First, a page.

Why Private Colleges are Better Addressing the Skills Gap

by Gerard Scimeca

In an increasingly competitive job market, the needs of American businesses and employers are dramatically changing, yet many colleges and universities are sadly falling short in preparing their graduates for rewarding careers.

A recent poll reveals that people care more about whether America’s K-12 education system is preparing students for the modern job market rather than having students earn a more traditional college degree. This survey reflects the changing reality of an employment market less focused on hiring employees with a well-rounded, academic degree, and more on finding potential employees with the skills and training needed to succeed in the workplace.

Private, non-profit and for-profit colleges and universities offer career-specific degrees that are introducing women, veteran and minority students to jobs that greatly enhance their quality of life. Traditional four-year colleges that haven’t adjusted with the times could learn a thing or two from career-focused, private schools by offering programs that better prepare college students for the modern workforce. The value of learning specific, technical skills in college is evident.

A recent study found that students who coupled their liberal-arts degree with technical training had twice the number of opportunities available to them upon graduation. Many students graduating today believe their training programs are far more useful in establishing their careers than traditional, academic learning.

Jerry Michalski, an entrepreneur who founded REX, explained to PEW Research, “Today’s educational and training institutions are a shambles. They take too long to teach impractical skills and knowledge not connected to the real world, and when they try to tackle critical thinking for a longer time scale, they mostly fail.”

Colleges neglecting students interested in specific career paths-such as nursing, criminal justice, logistics, and national security are watching student enrollment numbers decline. While colleges offering robust online learning with heavy emphasis on career-specific programs and tailored technical skills are at the forefront of higher education. Such training is increasingly valuable in a rapidly evolving employment market where many jobs are disappearing due to advancing technology and automation.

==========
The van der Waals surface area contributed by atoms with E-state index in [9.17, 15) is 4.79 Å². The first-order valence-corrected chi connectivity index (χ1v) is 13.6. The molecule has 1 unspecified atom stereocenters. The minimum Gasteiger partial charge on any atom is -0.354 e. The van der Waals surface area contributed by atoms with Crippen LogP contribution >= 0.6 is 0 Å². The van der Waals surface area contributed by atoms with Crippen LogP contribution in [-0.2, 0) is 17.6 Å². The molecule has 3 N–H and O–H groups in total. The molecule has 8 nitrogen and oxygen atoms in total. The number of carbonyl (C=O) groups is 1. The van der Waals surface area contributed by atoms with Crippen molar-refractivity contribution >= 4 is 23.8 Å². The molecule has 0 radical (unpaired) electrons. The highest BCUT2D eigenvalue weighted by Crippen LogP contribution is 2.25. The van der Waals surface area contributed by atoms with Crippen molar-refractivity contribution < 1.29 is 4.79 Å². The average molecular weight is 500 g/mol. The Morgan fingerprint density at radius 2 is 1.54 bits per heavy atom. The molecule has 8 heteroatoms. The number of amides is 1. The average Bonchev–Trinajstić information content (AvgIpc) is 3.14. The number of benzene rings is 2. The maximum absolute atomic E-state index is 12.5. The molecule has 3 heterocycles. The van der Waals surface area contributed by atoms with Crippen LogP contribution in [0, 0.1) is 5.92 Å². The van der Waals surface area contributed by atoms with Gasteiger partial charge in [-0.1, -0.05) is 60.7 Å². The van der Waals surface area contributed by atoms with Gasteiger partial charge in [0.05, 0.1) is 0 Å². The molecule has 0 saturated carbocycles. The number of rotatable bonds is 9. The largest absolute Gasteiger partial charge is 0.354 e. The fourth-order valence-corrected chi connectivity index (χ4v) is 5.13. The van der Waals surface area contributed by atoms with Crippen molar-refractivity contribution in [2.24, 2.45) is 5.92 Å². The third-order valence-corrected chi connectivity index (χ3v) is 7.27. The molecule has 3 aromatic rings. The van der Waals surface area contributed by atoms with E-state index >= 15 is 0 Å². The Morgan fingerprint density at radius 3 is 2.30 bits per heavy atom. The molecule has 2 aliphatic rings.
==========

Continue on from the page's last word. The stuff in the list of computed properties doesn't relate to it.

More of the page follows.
In addition to offering career-specific technical training, colleges can redesign their degree programs with a focus on developing students’ soft skills. In a survey of businesses, 50% of employers listed problem solving, collaboration, customer service, and well-developed communication skills as qualities they value most in evaluating potential employees. Unfortunately, soft skills are routinely ignored in many college classrooms.

Universities placing higher emphasis on soft skills, whether through classes that reinforce these skills or via internships and professional opportunities for students, will likely see a higher percentage of successful graduates. Businesses in the entertainment, hospitality, and travel sectors place high demand for employees with such well-developed soft skills. Approximately 14 million people work in these industries, and that number is projected to grow over the next decade. These jobs are a vital part of the economy, and colleges should ensure that students have chances to develop the skills they need to succeed in these roles.

It’s understandable that students expect their college degrees will lead them to well-paying jobs and a rewarding career. According to a Harris poll, “Two-thirds of 14- to 23-year-old students want a (college) degree to provide financial security, ranking it above all else when it comes to their motivation for going to college.”

But many of our colleges fall short in delivering successful outcomes for their graduates. Forty percent of college graduates say they are underemployed, working in positions that do not require a degree. College students need the technical training and the personal skills in order to fill millions of vacant positions that employers say they cannot fill.

Many private colleges focus on training and preparing students for real work in a competitive market. They fill an important void in higher education and the president and Department of Education Secretary, Betsy DeVos, are to be commended for their efforts to defend and strengthen them.

 

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